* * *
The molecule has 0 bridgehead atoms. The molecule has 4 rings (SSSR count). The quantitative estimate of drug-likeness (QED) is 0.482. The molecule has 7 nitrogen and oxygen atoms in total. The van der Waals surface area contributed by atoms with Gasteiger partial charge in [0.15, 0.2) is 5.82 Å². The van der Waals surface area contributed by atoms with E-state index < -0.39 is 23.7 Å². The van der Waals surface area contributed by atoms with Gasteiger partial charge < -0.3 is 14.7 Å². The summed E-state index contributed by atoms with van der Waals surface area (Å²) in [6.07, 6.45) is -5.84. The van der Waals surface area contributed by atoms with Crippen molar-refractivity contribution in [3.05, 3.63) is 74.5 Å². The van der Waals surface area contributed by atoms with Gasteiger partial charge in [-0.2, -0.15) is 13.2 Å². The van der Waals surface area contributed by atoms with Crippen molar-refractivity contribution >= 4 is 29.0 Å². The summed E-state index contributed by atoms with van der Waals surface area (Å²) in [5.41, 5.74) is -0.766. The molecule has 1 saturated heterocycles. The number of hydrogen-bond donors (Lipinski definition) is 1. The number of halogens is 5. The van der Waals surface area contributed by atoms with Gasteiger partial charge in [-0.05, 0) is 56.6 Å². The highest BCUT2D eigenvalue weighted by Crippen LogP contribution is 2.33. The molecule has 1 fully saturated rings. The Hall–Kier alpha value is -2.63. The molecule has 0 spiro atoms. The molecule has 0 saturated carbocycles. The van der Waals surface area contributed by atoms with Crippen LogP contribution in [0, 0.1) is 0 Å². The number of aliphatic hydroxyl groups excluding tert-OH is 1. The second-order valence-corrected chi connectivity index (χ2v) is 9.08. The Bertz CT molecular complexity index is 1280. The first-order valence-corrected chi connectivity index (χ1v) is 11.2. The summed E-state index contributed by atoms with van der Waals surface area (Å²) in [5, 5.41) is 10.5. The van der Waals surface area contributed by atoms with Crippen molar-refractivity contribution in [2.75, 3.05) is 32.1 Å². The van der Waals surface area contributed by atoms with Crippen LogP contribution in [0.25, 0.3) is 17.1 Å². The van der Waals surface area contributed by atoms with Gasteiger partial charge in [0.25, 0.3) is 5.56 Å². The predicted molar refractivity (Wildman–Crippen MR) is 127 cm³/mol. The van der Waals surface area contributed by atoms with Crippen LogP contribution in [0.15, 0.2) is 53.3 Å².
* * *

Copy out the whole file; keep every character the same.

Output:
The molecule has 0 bridgehead atoms. The molecule has 4 rings (SSSR count). The quantitative estimate of drug-likeness (QED) is 0.482. The molecule has 7 nitrogen and oxygen atoms in total. The van der Waals surface area contributed by atoms with Gasteiger partial charge in [0.15, 0.2) is 5.82 Å². The van der Waals surface area contributed by atoms with E-state index < -0.39 is 23.7 Å². The van der Waals surface area contributed by atoms with Gasteiger partial charge < -0.3 is 14.7 Å². The summed E-state index contributed by atoms with van der Waals surface area (Å²) in [6.07, 6.45) is -5.84. The van der Waals surface area contributed by atoms with Crippen molar-refractivity contribution in [3.05, 3.63) is 74.5 Å². The van der Waals surface area contributed by atoms with Gasteiger partial charge in [-0.2, -0.15) is 13.2 Å². The van der Waals surface area contributed by atoms with Crippen molar-refractivity contribution >= 4 is 29.0 Å². The summed E-state index contributed by atoms with van der Waals surface area (Å²) in [5.41, 5.74) is -0.766. The molecule has 1 saturated heterocycles. The number of hydrogen-bond donors (Lipinski definition) is 1. The number of halogens is 5. The van der Waals surface area contributed by atoms with Gasteiger partial charge in [-0.05, 0) is 56.6 Å². The highest BCUT2D eigenvalue weighted by Crippen LogP contribution is 2.33. The molecule has 1 fully saturated rings. The Hall–Kier alpha value is -2.63. The molecule has 0 spiro atoms. The molecule has 0 saturated carbocycles. The van der Waals surface area contributed by atoms with Crippen LogP contribution in [0, 0.1) is 0 Å². The number of aliphatic hydroxyl groups excluding tert-OH is 1. The second-order valence-corrected chi connectivity index (χ2v) is 9.08. The Bertz CT molecular complexity index is 1280. The first-order valence-corrected chi connectivity index (χ1v) is 11.2. The summed E-state index contributed by atoms with van der Waals surface area (Å²) in [5, 5.41) is 10.5. The van der Waals surface area contributed by atoms with Crippen molar-refractivity contribution in [2.75, 3.05) is 32.1 Å². The van der Waals surface area contributed by atoms with Crippen LogP contribution in [0.25, 0.3) is 17.1 Å². The van der Waals surface area contributed by atoms with Gasteiger partial charge in [0.25, 0.3) is 5.56 Å². The predicted molar refractivity (Wildman–Crippen MR) is 127 cm³/mol. The van der Waals surface area contributed by atoms with Crippen LogP contribution in [0.15, 0.2) is 53.3 Å².